The next key task to enhance Gazprom's profitability and thus stock price is to raise the domestic Russian gas price. At present, the wholesale price for gas, without taxes is some $42 per mcm. The current government policy is to let the gas price rise by 15 percent next year. After a couple of postponements, the Russian government was to discuss its price policy for gas on November 22. Three important constituencies are arguing for a partial deregulation of the domestic gas market, namely Gazprom itself, Minister of Industry and Energy Viktor Khristenko, and the Unified Energy System, which despairs at the shortage of gas in Russia. The minimum solution is that the domestic price rise accelerates, so that it reaches $90 per mcm in 2010. But I do not think it will take that long. Russia may experience a shortage of natural gas as early as this winter, and the domestic price is just too low. The Russian discussion over the domestic gas price is the key drama to watch today.
Meanwhile, Gazprom has invested little in the development of new major findings of gas. One reason is that these fields are very expensive to develop, and if the domestic price is Gazprom's marginal price, it is not worth doing so. Another reason is that Gazprom's current main objective is to raise the domestic gas price, which is most easily done if a real shortage of gas erupts. Therefore, the European Union has a common interest with Gazprom in the domestic Russian gas price going up, because such a price hike will help safeguard Europe's supply of natural gas. In addition, it will contribute to energy saving in Russia and thus lessen emission of greenhouse gases.
Naturally, Gazprom wants to maintain and if possible extend its monopoly over gas pipeline transportation. It wants to take over trunk pipelines in other countries, and it works hard on doing so. Gazprom and thus Russia are dead against the European Energy Charter and its Transit Protocol, because it will reduce Gazprom's monopoly powers. In this regard, Gazprom and the European Union have contradictory interests. For years, the European Union has demanded that Russia ratify the Energy Charter, but Russia will never do so. The Energy Charter was negotiated in 1991, before Russia's new energy interests had been formed. The United States and Canada never even signed the charter because of legal concerns, and Norway had other legal concerns, which made it not ratify the charter. The only sensible EU approach would be to renegotiate the Energy Charter so that at least Europe's main producer countries, Russia and Norway, can join it. An Energy Charter that only the consumers approve of cannot be of much significance, and Europe needs a common trade framework for energy, notably natural gas.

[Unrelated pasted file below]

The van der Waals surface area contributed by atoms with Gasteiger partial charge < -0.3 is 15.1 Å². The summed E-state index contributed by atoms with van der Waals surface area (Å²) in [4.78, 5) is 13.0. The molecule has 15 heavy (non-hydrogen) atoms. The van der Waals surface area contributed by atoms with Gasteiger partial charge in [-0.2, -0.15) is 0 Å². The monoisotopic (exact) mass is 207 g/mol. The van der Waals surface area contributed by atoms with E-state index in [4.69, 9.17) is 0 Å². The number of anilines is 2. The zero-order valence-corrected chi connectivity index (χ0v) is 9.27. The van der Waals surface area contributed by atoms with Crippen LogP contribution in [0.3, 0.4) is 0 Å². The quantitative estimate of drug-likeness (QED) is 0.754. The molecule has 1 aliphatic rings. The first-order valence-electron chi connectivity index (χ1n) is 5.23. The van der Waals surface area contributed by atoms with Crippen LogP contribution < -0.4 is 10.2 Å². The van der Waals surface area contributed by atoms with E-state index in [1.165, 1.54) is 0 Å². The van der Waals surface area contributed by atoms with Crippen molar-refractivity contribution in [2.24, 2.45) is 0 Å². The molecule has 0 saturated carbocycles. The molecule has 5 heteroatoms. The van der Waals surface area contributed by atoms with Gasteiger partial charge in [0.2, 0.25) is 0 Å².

At present, Gazprom has only two outlets to its markets outside of the former Soviet Union, the pipeline through Ukraine, which accounts for 80 percent of Russia's gas exports to Europe, and the pipeline through Belarus and Poland, which takes care of the remaining 20 percent. To Gazprom this cannot be a satisfactory situation. Therefore, it has chosen the Baltic pipeline directly from Russia to Germany through the Baltic Sea. From a market economy perspective, a multitude of transportation options seems desirable.
More troublesome is the Russian ambition to block the construction of a Transcaspian gas pipeline from Central Asia to Europe. Such a pipeline would greatly enhance Europe's energy security and should be a key EU interest.
Other aspects of Gazprom's activities are even less attractive. Gazprom is picking up various assets within Russia quite cheaply because of its combination of monopoly power over pipelines, pricing and exports and state regulation. Small independent gas producers have been squeezed out and forced to sell their assets cheaply to Gazprom. In East Siberia, TNK-BP, half-owned by BP, is being hindered to develop the giant Kovykta gas field in East Siberia. In the Sakhalin II project, Shell Royal Dutch is under pressure to renegotiate its Product-Sharing Agreement, presumably being forced to give a large share of its investment to Gazprom.
So far, I have discussed Gazprom in business terms, but politics remain important. One example is President Putin's recent decision that Gazprom build one or two gas pipelines to China rather than building a liquefied natural gas plant designed for exports to the United States. The bluster in negotiations with the former Soviet republic does have many political overtones.
Recommendations for EU Policy on Gazprom
The ultimate question today is of course what the European Union should care about with regard to Gazprom. I would make three suggestions: